Mental disease as a blessing. [OR: How healers are born]

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shamann

In the shamanic view, mental illness signals “the birth of a healer”, explains Malidoma Patrice Somé. Thus, mental disorders are spiritual emergencies, spiritual crises, and need to be regarded as such to aid the healer in being born.

‘What those in the West view as mental illness, the Dagara people regard as “good news from the other world.” The person going through the crisis has been chosen as a medium for a message to the community that needs to be communicated from the spirit realm. “Mental disorder, behavioral disorder of all kinds, signal the fact that two obviously incompatible energies have merged into the same field”, says Dr. Somé. These disturbances result when the person does not get assistance in dealing with the presence of the energy from the spirit realm.

One of the things Dr. Somé encountered when he first came to the United States in 1980 for graduate study was how this country deals with mental illness. When a fellow student was sent to a mental institute due to “nervous depression”, Dr. Somé went to visit him.

“I was so shocked. That was the first time I was brought face to face with what is done here to people exhibiting the same symptoms I’ve seen in my village.” What struck Dr. Somé was that the attention given to such symptoms was based on pathology, on the idea that the condition is something that needs to stop. This was in complete opposition to the way his culture views such a situation. As he looked around the stark ward at the patients, some in straitjackets, some zoned out on medications, others screaming, he observed to himself, “So this is how the healers who are attempting to be born are treated in this culture. What a loss! What a loss that a person who is finally being aligned with a power from the other world is just being wasted”.

Another way to say this, which may make more sense to the Western mind, is that we in the West are not trained in how to deal or even taught to acknowledge the existence of psychic phenomena, the spiritual world. In fact, psychic abilities are denigrated. When energies from the spiritual world emerge in a Western psyche, that individual is completely unequipped to integrate them or even recognize what is happening. The result can be terrifying. (1)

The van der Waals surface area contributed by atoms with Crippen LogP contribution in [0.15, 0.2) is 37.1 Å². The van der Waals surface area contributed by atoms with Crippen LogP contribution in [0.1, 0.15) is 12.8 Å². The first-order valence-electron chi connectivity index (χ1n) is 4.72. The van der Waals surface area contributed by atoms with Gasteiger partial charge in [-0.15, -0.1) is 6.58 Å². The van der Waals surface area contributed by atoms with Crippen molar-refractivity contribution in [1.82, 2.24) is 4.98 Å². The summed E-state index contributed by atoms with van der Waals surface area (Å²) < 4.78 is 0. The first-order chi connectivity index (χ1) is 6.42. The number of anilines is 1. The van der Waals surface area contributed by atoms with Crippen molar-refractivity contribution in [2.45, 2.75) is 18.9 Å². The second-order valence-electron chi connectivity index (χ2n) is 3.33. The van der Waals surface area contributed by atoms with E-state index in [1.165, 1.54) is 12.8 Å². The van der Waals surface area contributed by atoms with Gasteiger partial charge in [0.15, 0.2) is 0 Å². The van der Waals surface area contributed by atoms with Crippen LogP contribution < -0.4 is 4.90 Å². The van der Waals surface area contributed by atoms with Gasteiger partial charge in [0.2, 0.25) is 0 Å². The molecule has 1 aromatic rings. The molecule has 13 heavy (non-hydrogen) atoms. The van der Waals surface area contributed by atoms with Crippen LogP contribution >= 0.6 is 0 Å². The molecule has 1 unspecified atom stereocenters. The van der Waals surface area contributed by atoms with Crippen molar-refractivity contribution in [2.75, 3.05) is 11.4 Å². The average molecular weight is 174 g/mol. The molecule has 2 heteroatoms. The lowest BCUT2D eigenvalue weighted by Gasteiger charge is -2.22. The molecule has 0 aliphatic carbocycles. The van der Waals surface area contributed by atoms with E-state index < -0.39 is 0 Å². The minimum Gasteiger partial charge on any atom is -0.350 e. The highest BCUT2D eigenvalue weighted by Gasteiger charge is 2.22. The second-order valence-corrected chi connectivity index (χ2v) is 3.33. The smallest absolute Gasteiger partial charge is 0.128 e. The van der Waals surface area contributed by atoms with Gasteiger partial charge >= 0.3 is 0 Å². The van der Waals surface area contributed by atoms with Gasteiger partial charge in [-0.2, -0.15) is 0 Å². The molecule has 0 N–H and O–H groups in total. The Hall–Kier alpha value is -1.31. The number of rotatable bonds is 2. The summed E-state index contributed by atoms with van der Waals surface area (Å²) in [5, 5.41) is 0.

See the disease as your friend.
Imbalance must be treated harsly.
Only through war can you reach balance.

Take a look at that crazy person.
Listen to insanity in a cosmos which is nothing but sane.
How can the spirits affect the body peacefully?

Shout out.
Let the pain run through your body.
You are not a peaceful creature destined to find happiness.
You are here to suffer.
You are here to die.

So that you can be reborn.

Big Bang, universe, logical, illogical.

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The big bang poses a big question: if it was indeed the cataclysm that blasted our universe into existence 13.7 billion years ago, what sparked it? Three Perimeter Institute researchers have a new idea about what might have come before the big bang.

The problem, as the authors see it, is that the big bang hypothesis has our relatively comprehensible, uniform, and predictable universe arising from the physics-destroying insanity of a singularity. It seems unlikely.

So perhaps something else happened. Perhaps our universe was never singular in the first place.

Their suggestion: our known universe could be the three-dimensional “wrapping” around a four-dimensional black hole’s event horizon. In this scenario, our universe burst into being when a star in a four-dimensional universe collapsed into a black hole. (1)

In order to keep our minds sane, we are willing to sacrifice everything in our path.

Why the universe should be “comprehensible”? Why the universe should be “normal” if its initial state was “abnormal”? Why do we still look for rules if the intiial state of the cosmos did not have any?

The doctrine of God seems illogical to many.
But so does love.
But so does the Big Bang theory.

Choose your theories wisely.
It seels that we live in an illogical world.
Trying to find logic in it is the only illogical thing…

Simple questions. Research. Crazy. Definitions…

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The Broad Institute, a collaborative biomedical research center in Cambridge, Massachusetts, has received a $650 million donation from philanthropist and businessman Ted Stanley to study the biological basis of diseases such as schizophrenia and bipolar disorder.

The largest donation ever made to psychiatric research, the gift totals nearly six times the current $110 million annual budget for President Barack Obama’s Brain Research through Advancing Innovative Neurotechnologies (BRAIN) Initiative. Stanley has already given Broad $175 million, and the $650 million will be provided as an annual cash flow on the order of tens of millions each year, with the remainder to be given after Stanley’s death. (1)

We spend so much time and money researching mental disorders and we have not even solved the simplest of problems: What is “normal” and what is “crazy”? Who defines it?

Start from the simple questions.

And all the complicated ones will lose their significance…

1+2+3+… = -1/12 !? Or… “Why infinity does not exist!”